I breastfed my daughter for a year and six months (maybe a little more). I do not remember exactly when I stopped breastfeeding, even though it was a huge moment in both Lily’s life and mine. I tried to stop breastfeeding as soon as she became 11 months but breastfeeding was heaven for me. I gained an amazing connection with my daughter that I will forever be thankful for. I believe that our bond became stronger because my daughter felt safe, happy, and comfortable through this experience. After lily shots or when she was sick I would breastfeed her and that would calm her down in seconds. I never had to struggle to put my daughter to sleep as soon as she was on the breast she would drift away. My daughter and I were in our own bubble when I was breastfeeding her.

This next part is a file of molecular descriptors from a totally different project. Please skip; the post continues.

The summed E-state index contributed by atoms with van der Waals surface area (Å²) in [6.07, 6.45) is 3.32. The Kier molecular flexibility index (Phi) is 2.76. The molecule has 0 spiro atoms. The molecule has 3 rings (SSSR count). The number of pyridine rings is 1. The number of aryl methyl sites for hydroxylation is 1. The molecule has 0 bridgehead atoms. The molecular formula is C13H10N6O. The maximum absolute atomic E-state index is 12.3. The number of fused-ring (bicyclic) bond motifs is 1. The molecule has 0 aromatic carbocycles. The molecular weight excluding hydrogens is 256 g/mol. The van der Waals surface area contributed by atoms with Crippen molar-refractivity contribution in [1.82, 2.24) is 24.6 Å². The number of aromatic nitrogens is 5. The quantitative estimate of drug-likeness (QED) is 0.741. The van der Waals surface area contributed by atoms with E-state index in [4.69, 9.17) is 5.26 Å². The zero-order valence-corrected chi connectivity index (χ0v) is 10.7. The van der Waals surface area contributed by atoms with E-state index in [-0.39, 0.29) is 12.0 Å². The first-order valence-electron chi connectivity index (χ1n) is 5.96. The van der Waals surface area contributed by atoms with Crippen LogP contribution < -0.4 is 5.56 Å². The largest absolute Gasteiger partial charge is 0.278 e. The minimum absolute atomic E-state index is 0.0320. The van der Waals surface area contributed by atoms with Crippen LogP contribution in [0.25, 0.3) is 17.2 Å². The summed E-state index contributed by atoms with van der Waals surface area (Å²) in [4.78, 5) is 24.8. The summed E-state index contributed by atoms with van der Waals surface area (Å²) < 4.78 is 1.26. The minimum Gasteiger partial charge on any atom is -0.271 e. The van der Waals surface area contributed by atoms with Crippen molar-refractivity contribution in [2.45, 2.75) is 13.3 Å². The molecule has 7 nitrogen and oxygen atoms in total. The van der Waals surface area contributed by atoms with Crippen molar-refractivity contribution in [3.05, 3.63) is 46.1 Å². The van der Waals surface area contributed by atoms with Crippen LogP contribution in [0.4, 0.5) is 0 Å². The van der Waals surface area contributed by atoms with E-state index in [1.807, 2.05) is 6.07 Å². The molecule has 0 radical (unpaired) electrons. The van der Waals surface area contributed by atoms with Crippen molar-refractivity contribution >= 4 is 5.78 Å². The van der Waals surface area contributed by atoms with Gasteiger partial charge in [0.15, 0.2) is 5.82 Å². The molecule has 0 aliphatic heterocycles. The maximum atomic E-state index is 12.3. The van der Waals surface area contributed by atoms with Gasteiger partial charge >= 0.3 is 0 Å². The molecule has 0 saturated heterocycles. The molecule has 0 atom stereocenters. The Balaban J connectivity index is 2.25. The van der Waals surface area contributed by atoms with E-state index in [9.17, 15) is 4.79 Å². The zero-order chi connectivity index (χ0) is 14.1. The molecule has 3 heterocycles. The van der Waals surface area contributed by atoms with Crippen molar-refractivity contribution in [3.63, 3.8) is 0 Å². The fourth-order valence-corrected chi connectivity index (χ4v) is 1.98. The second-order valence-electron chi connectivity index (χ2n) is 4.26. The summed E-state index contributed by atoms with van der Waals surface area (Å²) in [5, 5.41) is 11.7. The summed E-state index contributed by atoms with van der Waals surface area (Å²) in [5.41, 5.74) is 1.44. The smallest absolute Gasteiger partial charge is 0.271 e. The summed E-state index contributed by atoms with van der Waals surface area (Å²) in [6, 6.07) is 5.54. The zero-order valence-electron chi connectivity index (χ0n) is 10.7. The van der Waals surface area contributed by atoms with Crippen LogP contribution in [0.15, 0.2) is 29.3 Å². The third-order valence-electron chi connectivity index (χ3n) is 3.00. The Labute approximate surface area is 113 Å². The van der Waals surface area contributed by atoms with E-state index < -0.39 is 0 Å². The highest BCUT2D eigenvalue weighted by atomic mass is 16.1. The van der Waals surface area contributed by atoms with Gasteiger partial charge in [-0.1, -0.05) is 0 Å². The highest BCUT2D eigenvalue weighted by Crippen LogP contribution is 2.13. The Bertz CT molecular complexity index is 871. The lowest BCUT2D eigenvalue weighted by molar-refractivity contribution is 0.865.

My daughter’s health is great and I believe breastfeeding was the cause of this. It is rare for my daughter to get sick; she does not get as sick as other children in the winter. So I am thrilled that she does not have health issues.
Breastfeeding was comforting to my daughter. I know that when I breastfeed lily she was more relaxed and happy. Everyone in my life supported my decision for breastfeeding. I would have my mother Spanish remedies to increasing my milk supply. I think that having this support made a difference in the connection that I had with my daughter. Having people cheer you on about breastfeeding is great and makes you want to continue and make the experience last a little bit longer.